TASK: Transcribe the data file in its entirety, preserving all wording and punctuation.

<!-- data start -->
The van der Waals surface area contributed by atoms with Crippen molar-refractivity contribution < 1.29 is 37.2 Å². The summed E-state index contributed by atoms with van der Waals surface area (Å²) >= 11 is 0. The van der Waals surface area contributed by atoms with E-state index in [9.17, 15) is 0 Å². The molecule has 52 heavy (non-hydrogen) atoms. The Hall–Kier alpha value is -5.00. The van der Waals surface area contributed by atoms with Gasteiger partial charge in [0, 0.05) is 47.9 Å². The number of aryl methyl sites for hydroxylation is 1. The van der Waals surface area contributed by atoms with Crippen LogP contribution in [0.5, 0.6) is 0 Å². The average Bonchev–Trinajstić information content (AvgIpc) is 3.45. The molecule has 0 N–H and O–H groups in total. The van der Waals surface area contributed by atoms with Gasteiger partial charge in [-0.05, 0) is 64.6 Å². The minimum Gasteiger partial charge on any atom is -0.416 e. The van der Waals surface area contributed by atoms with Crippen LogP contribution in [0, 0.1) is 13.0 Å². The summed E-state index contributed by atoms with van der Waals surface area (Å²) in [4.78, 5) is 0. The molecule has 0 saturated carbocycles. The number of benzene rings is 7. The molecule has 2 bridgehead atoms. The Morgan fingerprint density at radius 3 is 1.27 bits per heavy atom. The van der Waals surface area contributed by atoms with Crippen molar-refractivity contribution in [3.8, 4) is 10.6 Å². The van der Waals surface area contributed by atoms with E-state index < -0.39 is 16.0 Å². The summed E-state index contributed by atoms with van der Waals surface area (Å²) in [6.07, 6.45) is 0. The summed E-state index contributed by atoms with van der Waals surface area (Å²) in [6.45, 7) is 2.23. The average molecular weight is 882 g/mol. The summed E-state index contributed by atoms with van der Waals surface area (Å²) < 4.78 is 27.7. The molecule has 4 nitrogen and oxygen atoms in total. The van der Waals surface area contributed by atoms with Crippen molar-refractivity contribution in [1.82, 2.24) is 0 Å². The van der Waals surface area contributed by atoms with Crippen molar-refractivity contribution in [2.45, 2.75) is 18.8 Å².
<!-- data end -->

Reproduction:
The van der Waals surface area contributed by atoms with Crippen molar-refractivity contribution < 1.29 is 37.2 Å². The summed E-state index contributed by atoms with van der Waals surface area (Å²) >= 11 is 0. The van der Waals surface area contributed by atoms with E-state index in [9.17, 15) is 0 Å². The molecule has 52 heavy (non-hydrogen) atoms. The Hall–Kier alpha value is -5.00. The van der Waals surface area contributed by atoms with Gasteiger partial charge in [0, 0.05) is 47.9 Å². The number of aryl methyl sites for hydroxylation is 1. The van der Waals surface area contributed by atoms with Crippen LogP contribution in [0.5, 0.6) is 0 Å². The average Bonchev–Trinajstić information content (AvgIpc) is 3.45. The molecule has 0 N–H and O–H groups in total. The van der Waals surface area contributed by atoms with Gasteiger partial charge in [-0.05, 0) is 64.6 Å². The minimum Gasteiger partial charge on any atom is -0.416 e. The van der Waals surface area contributed by atoms with Crippen LogP contribution in [0, 0.1) is 13.0 Å². The summed E-state index contributed by atoms with van der Waals surface area (Å²) in [4.78, 5) is 0. The molecule has 0 saturated carbocycles. The number of benzene rings is 7. The molecule has 2 bridgehead atoms. The Morgan fingerprint density at radius 3 is 1.27 bits per heavy atom. The van der Waals surface area contributed by atoms with Crippen molar-refractivity contribution in [3.8, 4) is 10.6 Å². The van der Waals surface area contributed by atoms with E-state index < -0.39 is 16.0 Å². The summed E-state index contributed by atoms with van der Waals surface area (Å²) in [6.07, 6.45) is 0. The summed E-state index contributed by atoms with van der Waals surface area (Å²) in [6.45, 7) is 2.23. The average molecular weight is 882 g/mol. The summed E-state index contributed by atoms with van der Waals surface area (Å²) < 4.78 is 27.7. The molecule has 4 nitrogen and oxygen atoms in total. The van der Waals surface area contributed by atoms with Crippen molar-refractivity contribution in [1.82, 2.24) is 0 Å². The van der Waals surface area contributed by atoms with Crippen molar-refractivity contribution in [2.45, 2.75) is 18.8 Å².